On May 9, Bec Plexus threw a 24-hour party, via livestream, to honor the release of her newest record, STICKLIP, in which she created 10 psychedelic music videos to accompany the songs on the record. The videos mimic the live performances they had prepared prior to the ongoing COVID-19 pandemic. The Road to Sound is premiering each of these videos over the next ten weeks. This is the third article in our series. You can catch up on the whole series here.
The third installation of Bec Plexus’ video release spree is David T. Little’s “Hold My Tongue.” Little, known for his acclaimed opera Dog Days and his unconventional style, writes peppy and clever music for Plexus. He implements complex wordplay and catchy, interlocking rhythms to illustrate the story of someone who’s sworn to secrecy forever. The result is a dramatic pop song with hints of ’80s aesthetics, taking crafty twists and turns with each phrase.
In Plexus’ words:
“‘Hold My Tongue’ was written by David T. Little, and that song was, I think, the most defined score when I got it. It was super extensive because in the whole transition period of the project there was this one week where I thought that the project would continue as me being backed by three drummers. I told David about that during that week, and then he made a big leap in writing his song and suddenly I got this gigantic percussion score. So I said to him, ‘sorry David, the three drummers are out, but I will find a way to deal with this.’ So, that’s why this song has a lot of rhythmical layers to it; it’s almost polyrhythmic in some way.
We once sat down for coffee to talk about what the song was about, and David said, ‘I really can’t tell you, because if I tell you, I might wreck someone else’s life. I’m sorry.’ And that’s also what the song’s actually more about — that feeling — especially with the lyrics like ‘hold my tongue / don’t let me speak / don’t let me share this story.’ The verses are also a creative play with words: it starts with a verse, and then with the second verse, he spins the words or the word order around to give it a different twist. So it starts with ‘generals die in bed / lucky spider withered web,’ and then switches to ‘general’s withered web / lucky spider dies in bed.’ And you’re just like, ‘I don’t know! Sure!’ [laughs] It just speaks to the imagination I think.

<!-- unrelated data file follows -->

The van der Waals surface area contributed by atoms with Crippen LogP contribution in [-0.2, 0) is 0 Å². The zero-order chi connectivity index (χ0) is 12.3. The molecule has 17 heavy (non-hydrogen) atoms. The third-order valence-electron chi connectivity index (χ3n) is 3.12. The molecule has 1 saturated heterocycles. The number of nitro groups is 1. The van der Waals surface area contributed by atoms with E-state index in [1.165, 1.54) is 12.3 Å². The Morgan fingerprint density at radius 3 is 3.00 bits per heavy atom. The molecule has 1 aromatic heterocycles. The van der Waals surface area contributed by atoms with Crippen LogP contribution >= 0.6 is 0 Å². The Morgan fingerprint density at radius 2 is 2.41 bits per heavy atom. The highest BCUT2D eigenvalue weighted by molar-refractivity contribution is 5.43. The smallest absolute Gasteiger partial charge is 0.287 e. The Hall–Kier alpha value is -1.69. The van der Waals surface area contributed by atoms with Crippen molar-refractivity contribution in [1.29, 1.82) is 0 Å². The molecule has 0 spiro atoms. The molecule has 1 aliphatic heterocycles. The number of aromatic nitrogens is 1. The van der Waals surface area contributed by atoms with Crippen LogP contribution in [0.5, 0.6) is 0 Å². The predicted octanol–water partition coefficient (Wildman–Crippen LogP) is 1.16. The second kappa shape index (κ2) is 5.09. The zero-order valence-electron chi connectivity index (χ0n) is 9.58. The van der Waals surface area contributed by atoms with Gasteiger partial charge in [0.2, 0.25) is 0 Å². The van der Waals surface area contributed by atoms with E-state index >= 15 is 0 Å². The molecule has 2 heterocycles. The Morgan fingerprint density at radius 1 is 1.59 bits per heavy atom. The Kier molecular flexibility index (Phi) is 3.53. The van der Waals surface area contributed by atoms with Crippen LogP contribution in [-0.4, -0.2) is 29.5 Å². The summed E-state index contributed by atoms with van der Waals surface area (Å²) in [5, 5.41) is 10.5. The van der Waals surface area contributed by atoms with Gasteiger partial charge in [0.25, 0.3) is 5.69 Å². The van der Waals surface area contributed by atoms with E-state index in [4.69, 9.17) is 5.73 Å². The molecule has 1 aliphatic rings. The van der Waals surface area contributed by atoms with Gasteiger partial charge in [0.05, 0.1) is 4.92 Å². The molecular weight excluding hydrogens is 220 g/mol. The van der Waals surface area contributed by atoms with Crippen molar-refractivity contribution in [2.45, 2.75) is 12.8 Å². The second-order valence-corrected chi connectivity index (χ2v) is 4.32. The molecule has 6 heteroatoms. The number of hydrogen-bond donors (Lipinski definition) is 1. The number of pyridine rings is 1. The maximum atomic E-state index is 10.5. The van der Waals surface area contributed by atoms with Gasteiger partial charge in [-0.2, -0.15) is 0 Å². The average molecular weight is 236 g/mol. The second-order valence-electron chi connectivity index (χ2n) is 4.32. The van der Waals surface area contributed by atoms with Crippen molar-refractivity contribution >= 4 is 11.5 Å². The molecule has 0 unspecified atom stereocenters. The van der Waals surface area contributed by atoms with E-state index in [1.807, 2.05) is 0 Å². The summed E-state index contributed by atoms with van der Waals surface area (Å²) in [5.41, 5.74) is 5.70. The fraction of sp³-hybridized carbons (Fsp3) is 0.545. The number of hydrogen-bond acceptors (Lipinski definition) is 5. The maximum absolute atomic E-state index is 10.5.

With the video’s opening monologue, we really tried to highlight the fact that this was a story that we couldn’t tell. So, the main character is saying, ‘Can we just please stop this monologue, can we stop this conversation, don’t push me, I have already decided way back I’m not gonna talk about this, I could wreck someone’s life, I’m gonna keep this to myself for the rest of my life.’ Visually, we got some really cool animations by a 3D graphic motion designer named Matthew Schoen. He gave us two elements to work with: one is a square water bed or wave field, and throughout the song the waves become more intense. And the other is images of golden cords with golden pieces of metal. You see the tension in the ropes changing, and because of that the metal moves around or drops on the floor. It’s super abstract, but somehow it resonates well.”
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